Corporate revenue account fraud and account manipulation are serious issues for businesses in many parts of the world today. Although legislations such as Sarbanes Oxley have been passed with the intention of making corporates more accountable; corporate accounting is still vulnerable to manipulation and fraud. A company’s financial statement is a primary area in which a fraud can happen.
A financial statement is the elementary piece of documentation which reflects a company’s financial stature. It mirrors the company’s financial health, and is the document that is taken up as reference for discussion and clarification during shareholders’ and board members’ meetings. Since they contain information about cash flows, balance sheets and income statements; financial statements are the reference point for judging the financial situation of a company.
Why does fraud take place in financial statements?
Financial statement fraud can happen for a number of reasons:
Financial ratios as a means of detecting financial statement fraud
Among the many mechanisms used for detecting financial statement frauds; financial ratios are an important one. They can be used to analyze and interpret the numbers in financial statements to arrive at an understanding of important aspects such as the following among others:
Ways of using financial ratios to detect frauds
A financial analyst, or anyone connected with the company’s financial statements, such as a chartered accountant, auditor, stakeholders, and board members and so on, can use financial ratios to quickly analyze the situation. Whenever there is a change in the allocation or revenues from each source, the extent to which the changes happened needs to be explained. Unless there is a reasonable or convincing reason for which the values change from one year to another; it becomes a potential red flag that is worth investigating into.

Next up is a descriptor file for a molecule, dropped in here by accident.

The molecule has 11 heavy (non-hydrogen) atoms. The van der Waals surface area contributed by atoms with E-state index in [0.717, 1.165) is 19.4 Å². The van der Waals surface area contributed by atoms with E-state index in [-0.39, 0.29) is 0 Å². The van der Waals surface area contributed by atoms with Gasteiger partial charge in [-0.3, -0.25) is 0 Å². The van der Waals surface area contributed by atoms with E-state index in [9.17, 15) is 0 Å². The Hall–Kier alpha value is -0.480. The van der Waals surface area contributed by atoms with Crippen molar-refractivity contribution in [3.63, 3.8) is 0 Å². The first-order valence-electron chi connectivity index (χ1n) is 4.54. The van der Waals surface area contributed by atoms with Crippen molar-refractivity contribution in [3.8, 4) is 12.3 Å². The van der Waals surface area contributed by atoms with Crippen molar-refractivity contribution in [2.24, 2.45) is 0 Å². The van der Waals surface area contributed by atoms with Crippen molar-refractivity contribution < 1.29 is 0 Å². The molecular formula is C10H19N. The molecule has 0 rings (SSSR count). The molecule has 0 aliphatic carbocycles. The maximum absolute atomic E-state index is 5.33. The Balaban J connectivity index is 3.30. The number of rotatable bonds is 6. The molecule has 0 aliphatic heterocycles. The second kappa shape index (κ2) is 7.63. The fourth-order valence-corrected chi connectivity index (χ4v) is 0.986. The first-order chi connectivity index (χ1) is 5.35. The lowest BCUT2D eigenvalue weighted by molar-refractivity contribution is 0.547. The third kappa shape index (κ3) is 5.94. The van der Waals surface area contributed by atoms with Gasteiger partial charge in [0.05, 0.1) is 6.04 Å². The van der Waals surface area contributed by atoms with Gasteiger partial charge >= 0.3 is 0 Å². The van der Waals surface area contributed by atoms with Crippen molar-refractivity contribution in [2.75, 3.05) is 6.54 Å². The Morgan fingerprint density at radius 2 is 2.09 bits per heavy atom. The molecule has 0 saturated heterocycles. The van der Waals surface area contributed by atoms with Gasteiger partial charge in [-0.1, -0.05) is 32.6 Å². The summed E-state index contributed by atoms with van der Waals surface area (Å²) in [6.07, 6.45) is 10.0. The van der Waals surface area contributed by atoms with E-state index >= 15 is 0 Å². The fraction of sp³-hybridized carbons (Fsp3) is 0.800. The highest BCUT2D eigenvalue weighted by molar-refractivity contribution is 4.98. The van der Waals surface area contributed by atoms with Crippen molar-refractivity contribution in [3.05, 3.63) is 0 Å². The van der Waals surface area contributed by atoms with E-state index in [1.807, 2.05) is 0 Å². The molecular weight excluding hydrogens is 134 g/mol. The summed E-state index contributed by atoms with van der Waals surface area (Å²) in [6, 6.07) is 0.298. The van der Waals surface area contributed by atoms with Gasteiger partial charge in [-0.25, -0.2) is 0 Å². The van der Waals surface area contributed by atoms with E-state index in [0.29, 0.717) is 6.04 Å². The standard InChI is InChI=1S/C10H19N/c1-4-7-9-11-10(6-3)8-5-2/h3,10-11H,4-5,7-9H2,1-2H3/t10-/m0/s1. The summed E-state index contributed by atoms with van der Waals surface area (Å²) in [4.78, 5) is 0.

And the percentage or extent to which the ratio changes in relation to the industry average can also be used as a reference. If the industry average for a certain item is say, 15% of the expense, and if there is a perceptible change in it from one year to another in a company’s financial statement, then that is something that needs to be looked into.
These are just a couple of examples of how ratios can potentially show up mismatches and anomalies in the financial statement.
Full learning on how to use ratios for detecting fraud
Is there a way of detecting these account frauds before they happen? Which are the warning signs and red flags that need to be taken note of when checking financial statements, so that these frauds are detected early, and the damage limited?
A webinar from Compliance4All, a leading provider of professional trainings for all the areas of regulatory compliance, will show which these are, and how they can be used. This webinar will offer an in-depth, professional way of using ratios for detecting financial fraud in companies.
At this webinar, Mike Morley, who is a Certified Public Accountant, business author and an entertaining and informative speaker and a recognized authority in the field of finance, will be the speaker. Mike offers various training programs, such as IFRS, SOX, and Financial Statement Analysis that focus on providing continuing education opportunities for finance and accounting professionals. It is this wide-ranging experience that Mike brings into this session on using ratios for fraud detection.
Please register for this webinar by visiting Detection in Corporate Revenue Accounts Michael will offer an overview of some of the best practices in ratio analysis for fraud detection in corporate revenue accounts used today. This will be highly useful to participants from the Finance sector, such as Accountants, CFO’s, Auditors –External and Internal, Business Managers, Forensic Accounting Researchers, and Fraud Investigators.
Mike will cover the following areas at this webinar:
Ratios for Verifying the Relationship Between revenue and other Accounts.